Please use this identifier to cite or link to this item: http://hdl.handle.net/1893/29996
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dc.contributor.authorSmith, Josephen_UK
dc.date.accessioned2019-08-20T00:04:58Z-
dc.date.available2019-08-20T00:04:58Z-
dc.date.issued2019-09en_UK
dc.identifier.urihttp://hdl.handle.net/1893/29996-
dc.description.abstractDebates over which historical content should be compulsory for study in the school curriculum are a common feature of education systems across the globe. These debates invariably weigh the perceived benefits to social cohesion of a ‘common core’ of knowledge against the perceived risks to democracy of government-sanctioned ‘official knowledge’. Scotland has, perhaps, taken an extreme position on this debate by specifying no mandatory historical content in its social studies curriculum. This paper uses 21 interviews with Scottish history teachers to explore how schools use this curricular autonomy: which historical periods they choose to teach and why.  The paper suggests that, without access to theoretical debates about the nature of historical knowledge, schools fall back on instrumental justifications for content selection within the curriculum. The result in many cases is an extremely narrow and fragmented syllabus in which pupil preference, teacher interests and the logistics of timetabling guide content selection.  The paper concludes that the formulation of coherent school-level history curricula is dependent on the fostering agency among a theoretically-informed teaching profession.en_UK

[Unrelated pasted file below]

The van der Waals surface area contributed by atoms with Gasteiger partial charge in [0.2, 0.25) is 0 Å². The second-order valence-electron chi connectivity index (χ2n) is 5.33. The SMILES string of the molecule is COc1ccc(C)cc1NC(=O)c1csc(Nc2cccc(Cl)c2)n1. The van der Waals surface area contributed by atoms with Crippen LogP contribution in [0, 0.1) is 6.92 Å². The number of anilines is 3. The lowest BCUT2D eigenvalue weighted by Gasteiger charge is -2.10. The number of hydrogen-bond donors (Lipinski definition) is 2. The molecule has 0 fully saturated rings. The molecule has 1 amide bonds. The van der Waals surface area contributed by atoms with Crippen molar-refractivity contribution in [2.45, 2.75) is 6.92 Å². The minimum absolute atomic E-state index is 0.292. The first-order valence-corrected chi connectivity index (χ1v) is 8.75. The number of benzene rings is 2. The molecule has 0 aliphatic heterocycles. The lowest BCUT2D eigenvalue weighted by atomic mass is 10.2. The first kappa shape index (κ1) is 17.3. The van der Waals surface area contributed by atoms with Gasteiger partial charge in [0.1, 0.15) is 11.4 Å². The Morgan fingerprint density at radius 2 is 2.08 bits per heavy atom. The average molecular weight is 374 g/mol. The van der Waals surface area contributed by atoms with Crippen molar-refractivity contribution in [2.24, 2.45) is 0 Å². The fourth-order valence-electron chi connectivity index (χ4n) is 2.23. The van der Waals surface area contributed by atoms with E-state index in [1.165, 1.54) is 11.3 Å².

dc.language.isoenen_UK
dc.publisherInforma UK Limiteden_UK
dc.relationSmith J (2019) Curriculum coherence and teachers' decision-making in Scottish high school history syllabi. Curriculum Journal, 30 (4), pp. 441-463. https://doi.org/10.1080/09585176.2019.1647861en_UK
dc.rightsThis item has been embargoed for a period. During the embargo please use the Request a Copy feature at the foot of the Repository record to request a copy directly from the author. You can only request a copy if you wish to use this work for your own research or private study. This is an Accepted Manuscript of an article published by Taylor & Francis Group in Curriculum Journal on 19 Aug 2019, available online: http://www.tandfonline.com/10.1080/09585176.2019.1647861.en_UK
dc.subjectHistory educationen_UK
dc.subjecthistorical knowledgeen_UK
dc.subjectcurriculum studiesen_UK
dc.subjectteacher agencyen_UK
dc.titleCurriculum coherence and teachers' decision-making in Scottish high school history syllabien_UK
dc.typeJournal Articleen_UK
dc.rights.embargodate2021-02-20en_UK
dc.rights.embargoreason[CJ RESUBMISSION BEST CLEAN.pdf] Publisher requires embargo of 18 months after formal publication.en_UK
dc.identifier.doi10.1080/09585176.2019.1647861en_UK
dc.citation.jtitleCurriculum Journalen_UK
dc.citation.issn1469-3704en_UK
dc.citation.issn0958-5176en_UK
dc.citation.volume30en_UK
dc.citation.issue4en_UK
dc.citation.spage441en_UK
dc.citation.epage463en_UK
dc.citation.publicationstatusPublisheden_UK
dc.citation.peerreviewedRefereeden_UK
dc.type.statusAM - Accepted Manuscripten_UK
dc.contributor.funderThe Carnegie Trusten_UK
dc.author.emailjoseph.smith@stir.ac.uken_UK
dc.citation.date19/08/2019en_UK
dc.contributor.affiliationEducationen_UK
dc.identifier.isiWOS:000498044600006en_UK
dc.identifier.scopusid2-s2.0-85071025897en_UK
dc.identifier.wtid1429898en_UK
dc.contributor.orcid0000-0002-4643-8388en_UK
dc.date.accepted2019-07-21en_UK
dc.date.filedepositdate2019-08-19en_UK
dc.relation.funderprojectA Qualitative investigation of the Epistemic Socialisation of Scottish History Teachersen_UK
dc.relation.funderrefRIG007481en_UK
Appears in Collections:Faculty of Social Sciences Journal Articles

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